Desperate is for those who love their children to the depths of their souls but who have also curled up under their covers, fighting back tears, and begging God for help. It’s for those who have ever wondered what happened to all their ideals for what having children would be like. For those who have ever felt like all the “experts” have clearly never had a child like theirs. For those who have prayed for a mentor. For those who ever felt lost and alone in motherhood.

“Sally and I want to encourage you to keep going even when it feels like you can’t, and we want to help you. We won’t offer you formulas, but we will offer ideas, perspectives, transparency, and wisdom. We have some ideas for you in getting help, and we are making a plea for older women to remember the tired years and come alongside young mothers, so that our children and our children’s children will know how to serve and to receive help. Thank you for giving us your precious, little time. We pray our offerings will not just comfort you but will refresh your soul and spur you on in hope!” Sarah Mae, co-author of Desperate.

What You Will Find in Desperate

  • The perspectives of a younger women going through the little years, and an older woman who has raised her children well
  • QR codes and links at the end of each chapter that lead to videos with Sarah Mae and Sally talking about the chapter
  • A friend who so understands those “hide me in closet” moments
  • Practical steps to take during the desperate times
  • Bible study and journal exercises in each chapter that will lead you to identify ways in which you can grow as a mom
  • Mentoring advice for real-life situations
  • Q & A section with Sally where she answers readers’ questions

Buy Desperate  

Q&A with the Authors of Desperate

Q: The role of a mother is not an easy one, despite its rewards. But women often feel alone and are worried of being judged as they try to be the best mom that they can be and navigate all that motherhood throws at them. Why do you think mothers feel this way, and how have you personally dealt with this same crazy cycle?

Sarah Mae: I think they feel this way because there is a lack of older women mentoring/coming alongside the younger women to teach them, encourage them, and help them. Sally coming into my life was like much needed rain on dry soil. She chose to invest in my life, lift me up, speak wisdom to me, truth, and just love me. I think if women felt loved, they would at least have more resolve to keep going in hope. I have dealt with these feelings, and it’s dark and discouraging. But in community, we find light and understanding. We need people.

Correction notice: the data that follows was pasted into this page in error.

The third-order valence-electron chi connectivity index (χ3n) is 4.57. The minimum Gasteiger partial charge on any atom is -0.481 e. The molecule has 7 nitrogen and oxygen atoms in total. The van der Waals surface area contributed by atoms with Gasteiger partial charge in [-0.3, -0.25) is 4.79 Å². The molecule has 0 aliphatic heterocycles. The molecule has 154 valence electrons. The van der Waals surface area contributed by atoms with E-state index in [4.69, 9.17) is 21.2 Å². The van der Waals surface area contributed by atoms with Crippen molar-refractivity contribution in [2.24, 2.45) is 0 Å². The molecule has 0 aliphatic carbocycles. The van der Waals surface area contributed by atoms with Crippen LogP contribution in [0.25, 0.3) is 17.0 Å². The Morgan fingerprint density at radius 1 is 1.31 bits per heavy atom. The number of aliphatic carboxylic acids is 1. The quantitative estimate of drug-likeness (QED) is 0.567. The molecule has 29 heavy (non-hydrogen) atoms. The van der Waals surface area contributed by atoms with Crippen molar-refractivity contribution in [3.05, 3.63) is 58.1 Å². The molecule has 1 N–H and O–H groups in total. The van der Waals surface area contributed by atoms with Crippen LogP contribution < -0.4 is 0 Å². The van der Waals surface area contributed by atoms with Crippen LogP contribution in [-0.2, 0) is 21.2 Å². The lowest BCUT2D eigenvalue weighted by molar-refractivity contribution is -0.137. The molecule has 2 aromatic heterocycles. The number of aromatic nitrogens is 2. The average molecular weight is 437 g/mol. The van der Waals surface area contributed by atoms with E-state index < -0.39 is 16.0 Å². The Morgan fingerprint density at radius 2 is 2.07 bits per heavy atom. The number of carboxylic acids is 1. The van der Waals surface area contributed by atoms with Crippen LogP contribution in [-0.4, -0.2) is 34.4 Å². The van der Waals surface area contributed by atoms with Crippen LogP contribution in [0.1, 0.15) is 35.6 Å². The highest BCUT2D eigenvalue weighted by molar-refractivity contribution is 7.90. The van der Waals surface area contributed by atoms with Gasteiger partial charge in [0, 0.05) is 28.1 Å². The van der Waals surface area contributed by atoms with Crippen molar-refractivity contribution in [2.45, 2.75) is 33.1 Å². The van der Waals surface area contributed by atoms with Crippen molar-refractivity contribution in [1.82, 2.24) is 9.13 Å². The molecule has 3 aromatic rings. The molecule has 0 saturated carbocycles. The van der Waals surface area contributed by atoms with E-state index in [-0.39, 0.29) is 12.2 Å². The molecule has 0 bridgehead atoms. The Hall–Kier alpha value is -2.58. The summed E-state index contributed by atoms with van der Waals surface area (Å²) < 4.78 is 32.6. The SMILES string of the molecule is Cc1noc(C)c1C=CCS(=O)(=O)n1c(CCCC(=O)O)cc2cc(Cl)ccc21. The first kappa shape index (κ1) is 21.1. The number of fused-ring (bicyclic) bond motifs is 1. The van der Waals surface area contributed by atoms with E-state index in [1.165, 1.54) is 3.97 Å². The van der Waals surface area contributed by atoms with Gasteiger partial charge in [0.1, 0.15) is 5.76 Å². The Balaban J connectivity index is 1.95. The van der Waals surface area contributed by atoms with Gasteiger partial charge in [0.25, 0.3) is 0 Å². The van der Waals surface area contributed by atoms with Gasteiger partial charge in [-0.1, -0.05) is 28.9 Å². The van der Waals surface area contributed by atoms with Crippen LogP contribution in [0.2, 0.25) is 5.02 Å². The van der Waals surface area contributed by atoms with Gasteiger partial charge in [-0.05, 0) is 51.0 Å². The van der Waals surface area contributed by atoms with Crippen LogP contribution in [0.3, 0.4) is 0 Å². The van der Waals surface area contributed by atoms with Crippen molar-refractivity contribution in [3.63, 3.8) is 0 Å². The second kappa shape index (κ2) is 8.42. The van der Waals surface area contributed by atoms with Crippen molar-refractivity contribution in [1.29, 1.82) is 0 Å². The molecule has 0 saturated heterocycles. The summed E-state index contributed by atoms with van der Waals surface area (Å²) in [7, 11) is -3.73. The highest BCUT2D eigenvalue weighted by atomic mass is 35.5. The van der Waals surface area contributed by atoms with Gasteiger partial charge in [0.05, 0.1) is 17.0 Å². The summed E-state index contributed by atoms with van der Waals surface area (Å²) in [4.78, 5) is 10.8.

Sally: We live in an isolationist culture where few know their next door neighbor, most live far away from their families and mega churches create anonymity in life. Consequently, mothers are more alone than ever before in history, raising their children without the benefit of the loving community of family and friends. Add to that the myriad of voices and the prolific information that flows every day on the internet, which women are using as substitute friends, and women feel confused, don’t know which philosophy to follow and end up feeling like a failure.

Q: What made you decide to write this book together?

Sarah Mae:  I knew I couldn’t write this book alone, it would only be a half offering. I wanted to relate with women, say, “I get you, I am you!” but Sally is the wisdom and experience. Plus, we want to encourage real-life mentoring relationships, and we hope to do that by allowing people into Sally and I’s relationship.

Sally: The story of our friendship was mutually gratifying, fun, and fulfilling. Our friendship grew out of real life and I loved being able to use our friendship as a means of helping and encouraging my younger friend in ways that I was never encouraged as a young mom. We thought together we might have a unique message of hope, share the need for friendship and mentoring, and the ability to give confidence and a model for others to build such a relationship. We also just wanted moms to feel that someone understood the loneliness and desperation that often fill the days of moms all over the world.

Q: As your book reveals, mentoring can have a huge impact on both the receiving and giving parties. What would you say to someone who was considering this?

Sarah Mae: Yes, mentoring is a must, and it’s biblical (Titus 2: 3-5, and what Jesus did with His 12 disciples)! We need each other, we were made for relationships and soul investing. Mentoring/friendship/having an advocate can change your life.